One of these things is not like the others….
One of these things is not like the others….
This weekend, this happened:
Obama was deeply concerned, but he was a little busy…
… So he didn’t say too much.
First sunny day in a looooong time!
Brought to you By Sprecher: The King of sweet brewed Wisconsin soda
All Natural Old Fashion Root Beer
Small Batch Puma Kola
Honey Cream Soda
You gotta love iPhoto.
Reading on the balcony
NUb. It’s what’s after dinner.
Never ashed, always tasty.
From our window
Obama said that the economy and unemployment would be worse “if we were to do nothing,” and they prepared this chart to show how they were right. According to them, unemployment would peak sooner, shallower, and drop more rapidly by instituting their economic programs than if we were to do nothing at all and let the economy recover on its own. Well, well, now after 4 or 5 months of Obama’s plan in action, look at the numbers:
Unemployment is not only worse than predicted by Obama’s team with his programs in place, unemployment is worse than what Obama’s team projected it would be if we had done nothing!
Now, let’s put two and two together: Look at the Laffer chart of the spike in monetary supply:
“With the crisis, the ill-conceived government reactions, and the ensuing economic downturn, the unfunded liabilities of federal programs — such as Social Security, civil-service and military pensions, the Pension Benefit Guarantee Corporation, Medicare and Medicaid — are over the $100 trillion mark. With U.S. GDP and federal tax receipts at about $14 trillion and $2.4 trillion respectively, such a debt all but guarantees higher interest rates, massive tax increases, and partial default on government promises.
But as bad as the fiscal picture is, panic-driven monetary policies portend to have even more dire consequences. We can expect rapidly rising prices and much, much higher interest rates over the next four or five years, and a concomitant deleterious impact on output and employment not unlike the late 1970s.
About eight months ago, starting in early September 2008, the Bernanke Fed did an abrupt about-face and radically increased the monetary base — which is comprised of currency in circulation, member bank reserves held at the Fed, and vault cash — by a little less than $1 trillion. The Fed controls the monetary base 100% and does so by purchasing and selling assets in the open market. By such a radical move, the Fed signaled a 180-degree shift in its focus from an anti-inflation position to an anti-deflation position.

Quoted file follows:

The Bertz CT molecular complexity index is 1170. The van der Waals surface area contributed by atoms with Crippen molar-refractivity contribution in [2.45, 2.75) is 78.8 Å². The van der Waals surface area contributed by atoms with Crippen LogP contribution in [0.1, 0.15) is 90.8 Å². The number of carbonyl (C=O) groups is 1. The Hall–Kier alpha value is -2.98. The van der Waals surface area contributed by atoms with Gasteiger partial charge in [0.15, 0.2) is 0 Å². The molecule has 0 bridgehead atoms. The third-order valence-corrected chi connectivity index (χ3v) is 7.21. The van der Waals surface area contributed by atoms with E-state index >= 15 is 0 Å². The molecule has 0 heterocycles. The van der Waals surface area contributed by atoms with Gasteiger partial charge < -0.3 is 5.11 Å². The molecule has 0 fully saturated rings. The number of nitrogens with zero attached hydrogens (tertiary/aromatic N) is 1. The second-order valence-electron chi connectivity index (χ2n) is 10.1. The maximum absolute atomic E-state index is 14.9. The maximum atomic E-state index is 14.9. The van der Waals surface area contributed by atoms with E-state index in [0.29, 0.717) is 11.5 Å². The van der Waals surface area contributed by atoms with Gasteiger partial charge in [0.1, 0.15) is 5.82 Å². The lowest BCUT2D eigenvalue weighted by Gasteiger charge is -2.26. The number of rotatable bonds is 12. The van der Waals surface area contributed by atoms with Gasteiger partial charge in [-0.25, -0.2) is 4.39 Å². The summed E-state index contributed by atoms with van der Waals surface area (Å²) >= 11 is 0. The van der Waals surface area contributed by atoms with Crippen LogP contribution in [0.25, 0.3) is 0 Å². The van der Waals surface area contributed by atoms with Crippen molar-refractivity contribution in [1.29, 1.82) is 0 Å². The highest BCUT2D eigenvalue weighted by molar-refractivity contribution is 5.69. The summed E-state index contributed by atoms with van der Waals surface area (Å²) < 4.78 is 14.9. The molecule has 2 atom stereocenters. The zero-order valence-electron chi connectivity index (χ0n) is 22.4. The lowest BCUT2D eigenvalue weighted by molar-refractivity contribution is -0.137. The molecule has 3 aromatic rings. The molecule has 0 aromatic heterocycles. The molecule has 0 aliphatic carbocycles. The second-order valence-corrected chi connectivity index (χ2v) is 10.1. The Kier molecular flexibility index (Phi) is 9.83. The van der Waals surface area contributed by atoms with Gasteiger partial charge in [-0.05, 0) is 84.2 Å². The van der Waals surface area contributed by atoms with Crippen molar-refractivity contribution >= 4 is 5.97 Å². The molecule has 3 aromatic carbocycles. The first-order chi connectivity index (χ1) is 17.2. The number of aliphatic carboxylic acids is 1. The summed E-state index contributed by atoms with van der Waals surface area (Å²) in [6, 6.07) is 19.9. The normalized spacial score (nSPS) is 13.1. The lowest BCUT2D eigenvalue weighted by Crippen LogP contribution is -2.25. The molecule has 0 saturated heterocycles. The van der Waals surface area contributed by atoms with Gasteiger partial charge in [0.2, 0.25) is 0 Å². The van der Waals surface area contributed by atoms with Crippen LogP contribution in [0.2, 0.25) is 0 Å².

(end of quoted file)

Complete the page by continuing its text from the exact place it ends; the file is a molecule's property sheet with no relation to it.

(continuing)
The percentage increase in the monetary base is the largest increase in the past 50 years by a factor of 10 (see chart nearby). It is so far outside the realm of our prior experiential base that historical comparisons are rendered difficult if not meaningless. The currency-in-circulation component of the monetary base — which prior to the expansion had comprised 95% of the monetary base — has risen by a little less than 10%, while bank reserves have increased almost 20-fold. Now the currency-in-circulation component of the monetary base is a smidgen less than 50% of the monetary base. Yikes!”
~ Arthur Laffer
Some people are predicting the US in 2010 or 2011 having the greatest depression ever seen, period. This “Greater Depression” will make the “Great Depression” look like a stroll in the park. Unemployment will skyrocket to 30-40%, Inflation will be well over double digits, and interest rates will be through the roof. Let’s all HOPE they’re wrong.
Americans’ net worth shrinks $1.33 trillion in 1Q
Jun 11 12:19 PM US/Eastern
By JEANNINE AVERSA
AP Economics Writer
WASHINGTON (AP) – American households lost $1.33 trillion of their wealth in the first three months of the year as the recession took a bite out of stock portfolios and dragged down home prices.
The Federal Reserve reported Thursday that household net worth fell to $50.38 trillion in the January-March quarter, the lowest level since the third quarter of 2004. The first-quarter figure marked a decline of 2.6 percent, or $1.33 trillion, from the final quarter of 2008.
Net worth represents total assets such as homes and checking accounts, minus liabilities like mortgages and credit card debt.
The damage to wealth in the first quarter came from the sinking stock market. The value of Americans’ stock holdings dropped 5.8 percent from the final quarter of last year.
Another hit came from falling house prices. The value of household real-estate holdings fell 2.4 percent. Collectively, homeowners had 41.4 percent equity in their homes in the first quarter. That was down from 42.9 percent in the fourth quarter.
The latest snapshot of Americans’ balance sheets was contained in the Fed’s quarterly report called the flow of funds.
Despite the drop, the speed at which net worth shrunk slowed to start the year. During the recession’s deepest point in the October-December period, Americans’ net worth fell 8.6 percent, according to revised figures.
With wealth declining and unemployment rising, there are questions about how consumers—the lifeblood of the economy—will behave in the coming months.
If they continue to spend, even at a subdued pace, the recession likely will end this year as predicted by Fed Chairman Ben Bernanke and other economists. However, if consumers hunker down and cut spending again, that could delay any recovery. In the final quarter of last year, Americans slashed spending at an annualized rate of 4.3 percent, the most in 28 years.
Still, there was some encouraging news on consumer spending Thursday.
Retail sales rose 0.5 percent in May, following two straight monthly declines, the Commerce Department reported. Meanwhile, the number of newly laid-off workers filing for unemployment benefits fell last week by 24,000 to 601,000, the lowest level since late January.
All this of course will simply be fixed by Nationalizing Health Care.